New research carried out by the Small Business Research Trust (SBRT), in conjunction with the Forum of Private Business (FPB), shows that smaller firms are bearing the brunt of the credit crunch. The FPB believes that barriers to growth faced by small businesses, in particular the burden of tax, red tape and late payment, must be urgently addressed.
The idea that many people work from home to spend more time with their children has been called into question by new research from leading broadband supplier UK Online, which found that greater flexibility and less commuting were actually the driving factors among the small business community.
Remember the boom in stockmarket flotations, at the end of the last century and the start of this one? That was the time when companies came to the stockmarket for its IPO – Initial Public Offering – armed with a prospectus, a narrative, a prominent bank to manage the offering, and a cabal of venture capitalists hidden off-stage, sniggering, rubbing their hands, and revving the engine of their getaway vehicle. For civilians and non-City people, in a week dominated by all-too-credible stories about economic cataclysm and global recession, that may seem a long time ago. The biggest IPO in history, for instance – what and when was that? AT&T in 2000? Google in 2004?
It’s said that Clive Sinclair, the man who developed the prototype of the Amstrad PC, once tried to explain the computer’s technical specifications to Alan Sugar. ‘I don’t care if they have rubber bands in them,’ replied Sugar, the Amstrad boss, ‘as long as they work.’
If you, like me, are the kind of person who hides away when the video cameras come out, you might well ask, why on earth would you want video content on your company website?
The reason why I’m recommending that you think differently today is because I believe that 1. video content is the future for business websites and that 2. business websites with video content attract more customers and drive higher sales.
You may have heard about franchising but would you like to know more? Well, it does what it is says on the tin – franchising is being in business for yourself but not by yourself. What is inside the tin? What is a franchise? What is involved in researching the marketplace? What about the finances? What can franchising do for me?
Firstly, here are the key industry statistics taken from the latest NatWest/bfa Franchise Survey. (bfa stands for British Franchise Association – the voluntary self-regulating body for the franchise industry.) You may be surprised by the scale and scope of the industry.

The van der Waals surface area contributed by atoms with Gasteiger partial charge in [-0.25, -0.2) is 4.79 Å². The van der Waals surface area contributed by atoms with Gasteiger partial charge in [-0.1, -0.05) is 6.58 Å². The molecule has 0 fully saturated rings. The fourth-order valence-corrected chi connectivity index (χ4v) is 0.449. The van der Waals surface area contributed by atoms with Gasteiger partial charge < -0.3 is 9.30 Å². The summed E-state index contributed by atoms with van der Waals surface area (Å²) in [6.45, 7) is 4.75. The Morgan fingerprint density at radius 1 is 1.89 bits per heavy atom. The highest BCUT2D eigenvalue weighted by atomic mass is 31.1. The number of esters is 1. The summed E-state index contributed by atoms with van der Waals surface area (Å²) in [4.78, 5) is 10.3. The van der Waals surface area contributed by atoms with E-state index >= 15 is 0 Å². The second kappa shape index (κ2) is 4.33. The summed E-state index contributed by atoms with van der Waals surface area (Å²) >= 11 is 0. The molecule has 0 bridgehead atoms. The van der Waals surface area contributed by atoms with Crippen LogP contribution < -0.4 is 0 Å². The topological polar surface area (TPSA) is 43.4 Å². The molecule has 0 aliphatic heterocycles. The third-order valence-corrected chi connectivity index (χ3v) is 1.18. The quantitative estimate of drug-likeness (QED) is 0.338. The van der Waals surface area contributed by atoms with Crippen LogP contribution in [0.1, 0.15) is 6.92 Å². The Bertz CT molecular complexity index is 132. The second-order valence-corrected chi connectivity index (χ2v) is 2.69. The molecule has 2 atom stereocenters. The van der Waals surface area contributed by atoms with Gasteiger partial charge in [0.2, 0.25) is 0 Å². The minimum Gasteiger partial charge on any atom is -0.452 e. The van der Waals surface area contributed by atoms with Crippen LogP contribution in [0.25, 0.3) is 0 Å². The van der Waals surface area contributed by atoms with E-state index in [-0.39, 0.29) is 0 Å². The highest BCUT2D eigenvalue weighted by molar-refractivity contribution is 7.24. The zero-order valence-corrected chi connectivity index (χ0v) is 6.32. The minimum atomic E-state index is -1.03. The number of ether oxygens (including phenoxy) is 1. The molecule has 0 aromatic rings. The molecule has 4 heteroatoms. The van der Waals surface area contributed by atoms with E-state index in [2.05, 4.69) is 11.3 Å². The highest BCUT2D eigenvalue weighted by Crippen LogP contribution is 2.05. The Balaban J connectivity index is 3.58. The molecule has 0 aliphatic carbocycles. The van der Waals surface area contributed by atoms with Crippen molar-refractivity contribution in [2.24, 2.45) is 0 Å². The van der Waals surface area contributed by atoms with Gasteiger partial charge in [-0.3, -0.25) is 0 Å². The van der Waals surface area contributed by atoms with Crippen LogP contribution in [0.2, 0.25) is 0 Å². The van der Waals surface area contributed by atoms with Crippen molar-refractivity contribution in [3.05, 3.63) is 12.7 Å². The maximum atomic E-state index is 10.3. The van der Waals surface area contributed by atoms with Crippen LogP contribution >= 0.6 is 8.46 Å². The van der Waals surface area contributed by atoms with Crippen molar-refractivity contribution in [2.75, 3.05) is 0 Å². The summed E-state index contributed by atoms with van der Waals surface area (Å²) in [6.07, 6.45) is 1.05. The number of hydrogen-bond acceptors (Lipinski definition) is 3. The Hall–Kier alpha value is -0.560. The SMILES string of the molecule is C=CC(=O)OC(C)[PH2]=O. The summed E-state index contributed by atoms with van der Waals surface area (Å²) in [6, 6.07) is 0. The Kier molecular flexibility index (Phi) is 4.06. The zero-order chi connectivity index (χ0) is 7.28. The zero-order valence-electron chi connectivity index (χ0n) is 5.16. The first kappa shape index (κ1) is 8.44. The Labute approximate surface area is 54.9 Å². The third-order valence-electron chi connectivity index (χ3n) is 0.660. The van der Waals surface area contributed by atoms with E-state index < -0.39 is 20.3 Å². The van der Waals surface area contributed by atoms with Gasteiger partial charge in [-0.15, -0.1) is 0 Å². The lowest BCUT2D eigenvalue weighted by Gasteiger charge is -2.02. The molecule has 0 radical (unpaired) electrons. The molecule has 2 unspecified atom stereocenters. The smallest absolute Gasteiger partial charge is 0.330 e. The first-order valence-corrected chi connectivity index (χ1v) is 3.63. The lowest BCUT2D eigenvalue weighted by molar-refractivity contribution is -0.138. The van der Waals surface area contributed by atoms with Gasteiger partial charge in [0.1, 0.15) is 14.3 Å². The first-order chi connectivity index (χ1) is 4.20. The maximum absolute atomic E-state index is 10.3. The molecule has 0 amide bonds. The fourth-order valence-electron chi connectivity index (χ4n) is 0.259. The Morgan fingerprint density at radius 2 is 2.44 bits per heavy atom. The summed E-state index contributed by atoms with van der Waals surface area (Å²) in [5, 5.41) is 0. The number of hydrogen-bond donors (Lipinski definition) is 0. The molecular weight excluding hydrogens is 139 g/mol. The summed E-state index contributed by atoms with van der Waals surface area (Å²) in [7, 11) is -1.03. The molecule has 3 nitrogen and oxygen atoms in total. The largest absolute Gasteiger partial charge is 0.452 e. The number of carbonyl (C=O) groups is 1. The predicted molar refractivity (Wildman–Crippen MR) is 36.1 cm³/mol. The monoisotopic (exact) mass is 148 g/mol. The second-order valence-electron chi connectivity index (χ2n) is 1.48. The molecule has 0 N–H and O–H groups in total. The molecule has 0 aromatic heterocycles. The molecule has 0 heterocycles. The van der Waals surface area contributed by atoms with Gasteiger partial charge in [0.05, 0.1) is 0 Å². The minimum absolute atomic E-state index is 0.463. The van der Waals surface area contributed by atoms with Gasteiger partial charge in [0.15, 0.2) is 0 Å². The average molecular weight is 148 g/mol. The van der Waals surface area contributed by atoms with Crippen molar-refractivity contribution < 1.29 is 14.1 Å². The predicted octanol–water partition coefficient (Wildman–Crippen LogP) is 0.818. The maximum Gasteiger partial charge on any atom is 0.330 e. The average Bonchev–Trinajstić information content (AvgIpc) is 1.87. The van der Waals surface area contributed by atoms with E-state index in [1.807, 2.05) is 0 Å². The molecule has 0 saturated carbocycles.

Jo Russell talks to Tim Richards, the CEO of the Vue Cinema group about how he left the Hollywood party world to start his own cinema group above a shop in Chiswick.
Grant Bovey was doing business over in Dubai when he spotted a market opportunity to sell properties to people interested in investing in the UK market.
Despite having no property experience whatsoever he decided to give it try. “I came back from Dubai and thought about buying a block of properties and market there. But clearly I needed to come up with something different.”
As a result of a recent legal case, businesses which have had VAT claims restricted to only three years, or have not made claims believing they had missed the deadline, now have the chance to revisit their claim. Kingston Smith LLP believes that this latest change in legislation will result in claims totalling over one billion pounds.
The Chancellor, in his first Budget, duly announced that the Treasury is now expecting the economy to grow more slowly this year and next than it forecast at the time of the Pre-Budget Report just five months ago. It now thinks the economy will grow by between 1.75% and 2.25% this year before bouncing back to 2.25% to 2.75% in 2009. That, however, is still more optimistic compared with most independent analysts, including those at HSBC. On average, independent forecasters expect growth to drop to well below 2% this year and to remain below 2% next year.
Most of us are familiar with the calming disembodied voice of our GPS device informing us to take a left turn just as we overshoot the junction. What’s less familiar is the process by which that voice gets its information. To find out, I spent a day on the road with digital map provider, Navteq.
The map you see on your GPS device (whether it be on your PDA, mobile or in your car) will probably have come from one of two mapping companies, Navteq or Tele Atlas. Both collect map data by driving the roads with a satellite receiver attached to the vehicle and recording information as they go. Information is also collected from other sources, such as Royal Mail, local councils, and the Highways Agency. It is a complex and time-consuming process; no corners can be cut.
Where Audi really needed to improve its game was in the driver involvement department. With the A5, it has just done that. The coupe features a wide track, its steering has been engineered from scratch, the quattro 4WD is biased towards the rear and the front axle has been moved forward 120mm to counteract understeer. All this work has had the desired effect.
Having web pages that have landing pages which load too slowly do not only hurt your conversion rates but they are to be penalised by Google. Google will be giving websites with slow loading landing pages a lower Quality Score and in turn, a higher minimum bid price in an effort to improve user experience. A landing page could also be referred to as a destination page, the destination URL or a target URL and is the web page that a consumer arrives at once a link is clicked.